Source: Sherman Publications

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North to Alaska, on a whim

by Susan Bromley

August 01, 2012

When opportunity knocked, Dalton Warden answered.

The door opened to Alaska.

The 2011 Brandon High School graduate spent nearly two months in Ketchikan, Alaska, from May 7 to July 1, working full-time and drawing scenery in his spare time.

"I met a friend in college (Adam) and his neighbor (Corrine) was born in Alaska and raised in Michigan," said Warden, who is majoring in art at Northern Michigan University. "She was driving to Alaska and I hitched a ride with them. I just got the opportunity and it's very far away and I wanted to see something new."

The trio drove to Washington state and took a ferry to Alaska. Warden began work on May 15 in a tourist shop on the Revillagigedo Island, where Ketchikan is located. Corrine had set him up with the job prior to his arrival.

Part of the attraction in going to Alaska for Warden was that he had never traveled west of Michigan and as an art student, he was excited to draw Alaskan landscapes and native culture.

"My favorite artist is Norman Rockwell and he would travel the world and draw what he saw," said Warden. "I want to do that, too."

The 19-year-old brought paper and pencils with him and drew what he saw—including Deer Mountain, the famous mountain in town, and a man with a bald eagle. Warden was disturbed when he saw the man with the eagle. Tourists paid the man to have their picture taken with the bird.

"I did a drawing that showed how sad it was," said Warden. "The eagle is a symbol of freedom, but it was chained to his arm. My drawing shows that side of it."

Drawing is his favorite pastime, and in Alaska, Warden's confidence grew. He did about two drawings a week. On average, his drawings take him about 3-6 hours to do, although he has previously spent up to 25 hours on one drawing.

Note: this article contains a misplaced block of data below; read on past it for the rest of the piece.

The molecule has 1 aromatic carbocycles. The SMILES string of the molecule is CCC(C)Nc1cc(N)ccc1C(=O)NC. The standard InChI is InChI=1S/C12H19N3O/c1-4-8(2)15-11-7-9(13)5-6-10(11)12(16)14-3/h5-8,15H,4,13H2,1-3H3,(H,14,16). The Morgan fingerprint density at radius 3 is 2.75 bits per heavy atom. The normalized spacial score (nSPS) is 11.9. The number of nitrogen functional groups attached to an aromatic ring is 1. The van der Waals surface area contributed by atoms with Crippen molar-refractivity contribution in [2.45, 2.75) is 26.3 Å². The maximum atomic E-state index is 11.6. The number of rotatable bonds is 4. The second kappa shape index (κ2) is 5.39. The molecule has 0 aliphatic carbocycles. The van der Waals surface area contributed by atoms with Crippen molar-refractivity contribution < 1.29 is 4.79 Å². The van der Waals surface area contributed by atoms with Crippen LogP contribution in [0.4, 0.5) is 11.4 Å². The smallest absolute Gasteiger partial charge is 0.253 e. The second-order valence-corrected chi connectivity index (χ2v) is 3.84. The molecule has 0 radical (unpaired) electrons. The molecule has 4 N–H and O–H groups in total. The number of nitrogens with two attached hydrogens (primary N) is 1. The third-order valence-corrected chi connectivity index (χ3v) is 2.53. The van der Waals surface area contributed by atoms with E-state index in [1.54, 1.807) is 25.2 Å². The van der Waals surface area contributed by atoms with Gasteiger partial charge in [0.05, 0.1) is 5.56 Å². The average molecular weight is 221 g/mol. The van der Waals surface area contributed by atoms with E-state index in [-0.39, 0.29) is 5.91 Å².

"I was living the dream," he said. "I felt on top of the world. I was closer to Russia than home and I'm this young. It was a beautiful city and an awesome trip."

The locals were friendly and there were less than 13,000 people on the island, he said. The city of Ketchikan is about three blocks wide and 15 miles long, in the side of a mountain. While he described his ride to work everyday as a postcard, his friend Adam left early, unable to bear the weather.

Warden describes Ketchikan as a rainforest, saying it rains in a drizzly, misty kind of way about five days a week. Indeed, the city receives about 154 inches of precipitation annually and the average high temperature in the summer is about 64 degrees.

Still, Warden loved it. Bald eagles were everywhere he looked (and unchained). Elk and mountain goats were regular sights. The trailer he stayed in literally allowed him to see humpback whales from the backyard and large purple starfish when the tide was low.

"It was just amazing," Warden said. "Absolutely beautiful."

He flew home, having worked the summer to pay for his return flight, but it all felt like vacation to him anyway and he left with no regrets.

Warden returns to school at the end of this month and says he can't imagine where he might end up next summer.